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Treasure’s story brings together two issues that are going to haunt us throughout the new century— the fluidity of identity and the many ways citizens can become the prey of their own government. Detroit has come to stand in for the failure of the American city and is a character in this film, but it is not the antagonist. As hampton tells us who Shelley was, she gives us a look at Detroit’s transgender community. However, we really only hear from her once— instead she lets the members of the community, like Emani Love, speak for themselves and shows us that cis-gendered people do care about those who are trans.

We see Treasure’s family as complex human beings that defy the stereotyping fiction that we so often get of African-Americans. Defying the typical story, Shelley/Treasure had love and support from her mother and sisters after coming out as transgender and because they so loved her makes this even more difficult to watch.

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Treasure’s horrific death is as much on the hands of the criminal justice system as it is on the men who butchered her. There are no easy answers as to why it happened to Shelley Hilliard— there is no monstrous individual at work here even if the events are themselves monstrous.

hampton chooses not to end with an image of Hilliard, but of one of her sisters, haunted by the loss, but moving forward in her life. Brandie Brown describes seeing her sibling, Shelly, as a transgender woman. “She had a little black short hairstyle. She was dressed all in black. Nails long. She was looking good,” says Brown, smiling at the memory.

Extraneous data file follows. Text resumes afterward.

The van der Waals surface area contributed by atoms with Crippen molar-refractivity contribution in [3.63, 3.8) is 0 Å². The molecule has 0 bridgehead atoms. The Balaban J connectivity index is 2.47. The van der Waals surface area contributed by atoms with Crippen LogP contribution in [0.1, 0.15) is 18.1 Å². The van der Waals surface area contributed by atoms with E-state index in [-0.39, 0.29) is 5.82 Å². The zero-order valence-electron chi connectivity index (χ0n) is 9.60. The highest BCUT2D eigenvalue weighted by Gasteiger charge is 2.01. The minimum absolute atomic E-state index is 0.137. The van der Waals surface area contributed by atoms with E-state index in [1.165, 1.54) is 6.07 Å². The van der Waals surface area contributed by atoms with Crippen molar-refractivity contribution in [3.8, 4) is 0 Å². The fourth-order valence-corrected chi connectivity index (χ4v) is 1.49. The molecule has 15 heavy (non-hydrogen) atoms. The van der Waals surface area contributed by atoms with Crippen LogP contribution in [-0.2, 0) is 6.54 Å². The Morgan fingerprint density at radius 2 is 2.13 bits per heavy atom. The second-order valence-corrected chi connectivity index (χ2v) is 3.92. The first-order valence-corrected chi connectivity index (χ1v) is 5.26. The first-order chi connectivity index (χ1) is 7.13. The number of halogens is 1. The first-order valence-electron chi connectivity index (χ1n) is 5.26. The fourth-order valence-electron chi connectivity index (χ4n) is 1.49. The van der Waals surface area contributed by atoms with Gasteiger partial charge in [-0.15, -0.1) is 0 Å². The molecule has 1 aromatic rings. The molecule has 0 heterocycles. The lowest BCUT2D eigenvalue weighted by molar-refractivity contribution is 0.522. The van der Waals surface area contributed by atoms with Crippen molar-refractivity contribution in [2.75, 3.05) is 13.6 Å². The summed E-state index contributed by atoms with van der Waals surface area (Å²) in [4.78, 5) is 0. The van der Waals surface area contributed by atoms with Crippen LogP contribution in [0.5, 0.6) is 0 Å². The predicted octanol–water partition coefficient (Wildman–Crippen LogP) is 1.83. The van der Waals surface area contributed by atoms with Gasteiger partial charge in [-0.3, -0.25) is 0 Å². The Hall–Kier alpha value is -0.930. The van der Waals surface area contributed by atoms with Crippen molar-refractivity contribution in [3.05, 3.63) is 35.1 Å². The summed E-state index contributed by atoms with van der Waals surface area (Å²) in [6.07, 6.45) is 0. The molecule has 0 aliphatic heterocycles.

The film is a look at what happened to Hilliard and the overwhelming pain it caused her mother and sisters and it also focuses on the efforts under way locally to help young people like her, who often face prejudice from the outside world, rejection at home and poverty that drives them to prostitution.

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There are interviews with other transgender women, who open up about their lives and share examples of the harassment they endure. And there is footage of the haven of Highland Park’s Ruth Ellis Center, which provides safety and support for runaway, homeless, and at-risk lesbian, gay and transgender youth.

For hampton, the movie is a chance to tell Hilliard’s story and explore its broader issues, including the relationship between police and people of color, drug laws that have a Jim Crow-like impact and the criminalization of sex work.

“INSPIRED”— Basketball is Everything

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“INSPIRED”

Basketball is Everything

Amos Lassen

Maggie Kaszuba’s short film goes into a life of a high school basketball player trying to escape her own deep thoughts. Samantha Higgins (Tyler Kipp) is a talented basketball player who really has no discipline and whose personal life hurts her changes at success on the court. She is quickly distracted and really seems to hurt herself and any changes of success in the sport that she might get. Coach Stafford (Ariane M. Reinhart) pusher her hard and sets limits on her and actually is at the point of harassment regarding Samantha. At times she even seems to go a bit too far but on the other hand that is just what Samantha needs—firm direction so that she can become the best she can be.